This grief awareness print explains that grief lasts as long as death, and you will always be your child’s parent, even and especially after their death.
Truths about grief
There are as many ways to grieve as there are grievers, and each way is valid. Download this card to show your loved one you support them in all the ways they need.
People say that grief is selfish. I say that it maybe needs to be. Sometimes being selfish is the most important form of self-care possible.
I know this isn’t the intention, but this passage in Ecclesiastes 3:4 kind of rubs me the wrong way. Why must there be a time for grieving, or any of these things? Why can’t the time be always? There is time for everything under the sun. It is ALWAYS time for grieving.
Something I wish people understood is that it’s possible to laugh while you’re dying inside. Laughter doesn’t mean the grief is over. The two things can exist simultaneously.
One of the common sayings that has bothered me in the past is this sentiment of, “Just hold on. Better days are coming.” The thing is, you can’t know that for certain. Nobody can.
Of course you miss them! They are gone, and they shouldn’t be.
Don’t ever feel ashamed for that. There is no time limit on grief.
Something I wish more people understood is that life after loss isn’t always about grief. Even when we do things to honor and remember our children, those things don’t come from grief alone, but from so many additional and powerful feelings.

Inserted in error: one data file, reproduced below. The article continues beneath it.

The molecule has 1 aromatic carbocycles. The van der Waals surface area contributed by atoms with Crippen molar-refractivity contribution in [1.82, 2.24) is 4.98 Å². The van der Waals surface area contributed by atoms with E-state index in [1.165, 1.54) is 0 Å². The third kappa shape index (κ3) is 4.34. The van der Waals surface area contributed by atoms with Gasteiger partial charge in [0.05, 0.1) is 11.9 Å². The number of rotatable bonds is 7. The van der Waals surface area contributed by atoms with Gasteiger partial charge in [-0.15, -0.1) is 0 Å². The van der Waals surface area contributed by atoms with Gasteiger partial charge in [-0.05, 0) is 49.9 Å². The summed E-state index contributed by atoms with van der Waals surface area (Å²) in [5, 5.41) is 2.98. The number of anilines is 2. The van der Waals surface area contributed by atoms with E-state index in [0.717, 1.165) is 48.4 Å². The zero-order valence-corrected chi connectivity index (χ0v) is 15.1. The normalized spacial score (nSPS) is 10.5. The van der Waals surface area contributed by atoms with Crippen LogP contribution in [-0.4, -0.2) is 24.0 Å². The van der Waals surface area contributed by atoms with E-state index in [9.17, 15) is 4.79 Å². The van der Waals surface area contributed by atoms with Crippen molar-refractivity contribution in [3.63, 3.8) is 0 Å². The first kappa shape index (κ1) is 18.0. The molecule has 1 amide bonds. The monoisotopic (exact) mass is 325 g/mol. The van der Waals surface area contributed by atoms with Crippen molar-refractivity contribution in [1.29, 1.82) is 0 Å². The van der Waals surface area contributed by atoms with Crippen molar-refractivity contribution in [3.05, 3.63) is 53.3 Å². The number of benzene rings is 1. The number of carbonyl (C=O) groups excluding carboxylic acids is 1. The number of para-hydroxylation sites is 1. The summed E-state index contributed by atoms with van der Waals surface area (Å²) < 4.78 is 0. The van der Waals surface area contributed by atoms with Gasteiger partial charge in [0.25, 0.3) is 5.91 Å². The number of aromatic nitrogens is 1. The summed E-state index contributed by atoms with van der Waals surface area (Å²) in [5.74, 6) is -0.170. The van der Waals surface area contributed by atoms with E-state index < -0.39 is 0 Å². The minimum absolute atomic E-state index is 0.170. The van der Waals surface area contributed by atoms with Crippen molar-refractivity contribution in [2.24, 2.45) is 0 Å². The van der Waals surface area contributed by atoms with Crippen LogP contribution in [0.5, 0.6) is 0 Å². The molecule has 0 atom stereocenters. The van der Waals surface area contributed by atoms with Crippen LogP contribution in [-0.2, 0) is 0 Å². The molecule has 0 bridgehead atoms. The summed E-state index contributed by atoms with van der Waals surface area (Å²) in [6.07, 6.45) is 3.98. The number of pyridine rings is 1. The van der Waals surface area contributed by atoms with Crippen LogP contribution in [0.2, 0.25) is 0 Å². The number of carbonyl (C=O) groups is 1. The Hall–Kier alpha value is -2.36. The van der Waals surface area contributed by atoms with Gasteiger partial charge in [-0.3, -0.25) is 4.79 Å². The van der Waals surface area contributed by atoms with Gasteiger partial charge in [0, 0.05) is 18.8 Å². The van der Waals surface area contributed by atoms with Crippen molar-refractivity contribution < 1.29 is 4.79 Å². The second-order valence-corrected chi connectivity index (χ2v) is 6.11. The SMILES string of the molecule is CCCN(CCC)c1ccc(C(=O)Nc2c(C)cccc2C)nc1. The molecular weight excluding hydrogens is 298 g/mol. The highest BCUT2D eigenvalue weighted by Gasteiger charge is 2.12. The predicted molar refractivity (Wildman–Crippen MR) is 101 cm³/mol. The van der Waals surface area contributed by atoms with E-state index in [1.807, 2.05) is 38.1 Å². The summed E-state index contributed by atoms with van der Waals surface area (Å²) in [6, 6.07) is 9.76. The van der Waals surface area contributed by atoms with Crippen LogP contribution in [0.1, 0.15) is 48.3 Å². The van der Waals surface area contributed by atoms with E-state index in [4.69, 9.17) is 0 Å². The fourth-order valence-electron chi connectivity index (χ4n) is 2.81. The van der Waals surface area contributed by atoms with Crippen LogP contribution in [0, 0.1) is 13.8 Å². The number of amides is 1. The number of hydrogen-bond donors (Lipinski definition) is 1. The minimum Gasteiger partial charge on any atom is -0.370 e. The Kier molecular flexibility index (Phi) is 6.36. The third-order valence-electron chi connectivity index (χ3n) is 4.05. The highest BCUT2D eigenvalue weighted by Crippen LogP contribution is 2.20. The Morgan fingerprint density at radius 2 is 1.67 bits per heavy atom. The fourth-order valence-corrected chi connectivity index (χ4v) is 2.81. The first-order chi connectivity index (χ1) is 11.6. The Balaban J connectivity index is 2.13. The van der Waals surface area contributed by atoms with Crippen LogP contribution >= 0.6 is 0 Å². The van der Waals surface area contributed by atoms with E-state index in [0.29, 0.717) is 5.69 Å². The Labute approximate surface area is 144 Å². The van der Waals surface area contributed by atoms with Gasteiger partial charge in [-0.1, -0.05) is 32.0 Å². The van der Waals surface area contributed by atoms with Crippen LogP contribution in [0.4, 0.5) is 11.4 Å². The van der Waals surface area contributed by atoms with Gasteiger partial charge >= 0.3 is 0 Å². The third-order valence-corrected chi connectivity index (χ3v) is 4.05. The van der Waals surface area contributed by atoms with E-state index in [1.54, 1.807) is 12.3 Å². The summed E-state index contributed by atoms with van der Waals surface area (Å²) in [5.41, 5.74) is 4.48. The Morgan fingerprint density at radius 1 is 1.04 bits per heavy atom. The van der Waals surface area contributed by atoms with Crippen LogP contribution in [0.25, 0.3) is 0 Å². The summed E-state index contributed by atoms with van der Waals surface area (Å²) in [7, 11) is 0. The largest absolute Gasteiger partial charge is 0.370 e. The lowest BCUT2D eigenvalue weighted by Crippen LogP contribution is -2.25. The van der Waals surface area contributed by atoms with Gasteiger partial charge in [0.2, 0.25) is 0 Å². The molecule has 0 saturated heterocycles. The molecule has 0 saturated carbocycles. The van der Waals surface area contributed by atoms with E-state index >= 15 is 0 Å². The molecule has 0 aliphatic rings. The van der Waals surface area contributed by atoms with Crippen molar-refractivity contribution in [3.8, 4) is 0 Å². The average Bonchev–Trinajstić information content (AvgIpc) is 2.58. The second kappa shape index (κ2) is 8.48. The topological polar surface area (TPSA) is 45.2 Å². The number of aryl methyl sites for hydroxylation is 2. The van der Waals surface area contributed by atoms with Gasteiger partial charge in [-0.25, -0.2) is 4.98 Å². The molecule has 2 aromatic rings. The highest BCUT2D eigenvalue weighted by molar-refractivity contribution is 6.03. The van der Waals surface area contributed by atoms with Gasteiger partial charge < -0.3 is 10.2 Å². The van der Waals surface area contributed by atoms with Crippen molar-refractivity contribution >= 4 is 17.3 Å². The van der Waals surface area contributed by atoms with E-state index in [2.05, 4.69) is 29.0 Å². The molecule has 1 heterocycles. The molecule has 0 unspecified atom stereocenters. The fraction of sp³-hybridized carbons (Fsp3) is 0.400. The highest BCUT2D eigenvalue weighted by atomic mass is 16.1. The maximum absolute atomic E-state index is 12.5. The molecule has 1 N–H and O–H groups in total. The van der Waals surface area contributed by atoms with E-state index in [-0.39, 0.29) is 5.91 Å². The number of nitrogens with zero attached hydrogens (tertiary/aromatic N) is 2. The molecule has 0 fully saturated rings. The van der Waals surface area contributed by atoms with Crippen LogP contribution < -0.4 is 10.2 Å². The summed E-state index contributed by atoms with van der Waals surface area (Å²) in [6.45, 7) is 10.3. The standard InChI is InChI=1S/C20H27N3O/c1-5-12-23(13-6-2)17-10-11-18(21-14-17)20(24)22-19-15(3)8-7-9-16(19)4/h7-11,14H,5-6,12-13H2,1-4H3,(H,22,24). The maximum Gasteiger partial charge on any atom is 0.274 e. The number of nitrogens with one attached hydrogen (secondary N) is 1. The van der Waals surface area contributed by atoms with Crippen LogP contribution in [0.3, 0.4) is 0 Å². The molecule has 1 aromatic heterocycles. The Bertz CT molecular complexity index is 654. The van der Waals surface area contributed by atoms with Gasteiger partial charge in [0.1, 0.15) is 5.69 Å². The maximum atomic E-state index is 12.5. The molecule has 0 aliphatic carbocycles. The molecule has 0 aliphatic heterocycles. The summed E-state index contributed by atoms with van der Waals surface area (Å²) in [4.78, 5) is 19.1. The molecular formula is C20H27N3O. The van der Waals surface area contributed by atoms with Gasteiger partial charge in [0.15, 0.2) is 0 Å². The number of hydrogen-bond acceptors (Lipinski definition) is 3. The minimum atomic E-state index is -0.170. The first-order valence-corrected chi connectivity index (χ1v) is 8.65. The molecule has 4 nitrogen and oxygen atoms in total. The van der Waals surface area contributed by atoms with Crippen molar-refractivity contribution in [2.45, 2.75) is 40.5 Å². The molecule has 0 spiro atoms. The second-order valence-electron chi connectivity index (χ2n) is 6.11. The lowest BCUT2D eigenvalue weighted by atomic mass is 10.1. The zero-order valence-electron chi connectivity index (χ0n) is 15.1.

Even in the face of great tragedy, people often feel pressured to put a positive spin on things; to find the silver lining in the dark. I won’t do with you. Sometimes the most meaningful thing anyone can say is, “This fucking sucks.” Because it does.
STILL grieving? Yes, I am still grieving. I am still grieving, because the work of grief is never done. I am still grieving, because I put into my grief what I cannot put into life with my son. I am still grieving, because he is STILL, and will always, be dead...
Before Adrian died, I had very little sense of the impact of death. It was an abstract concept to me. I had known people who had died, but nobody close enough to trigger intense grief. And so, when someone in my circle lost a child, I misunderstood.
When someone is important in your life, you shouldn’t have to wait for them to “come around” to acknowledge and respect the things that are important to you. You deserve enthusiastic support from the very beginning. I do too. I deserve enthusiastic support, both in life and in grief.
I was sitting with the patient advocate, and I was surprised to see the tears in his eyes, and they weren’t entirely for me. It turns out he had also lost a child to stillbirth—30 YEARS AGO. And he STILL grieved. Because there is no time limit on grief.
We need to talk about grief.
We need to talk about death & the fact that it happens.
We need to talk about relationships & how they don’t go away even when someone dies.
We need to talk about the realities of loss & the complexities inherent in planning a life for someone who never gets to live it.
It’s something I experienced, early in my grief: Do what you need, *but understand that eventually you will have to stop grieving and move on. And man, does this hurt! Because who defines this concept of “too much” of anything? Is it really possible to have too much grief? I don’t think so.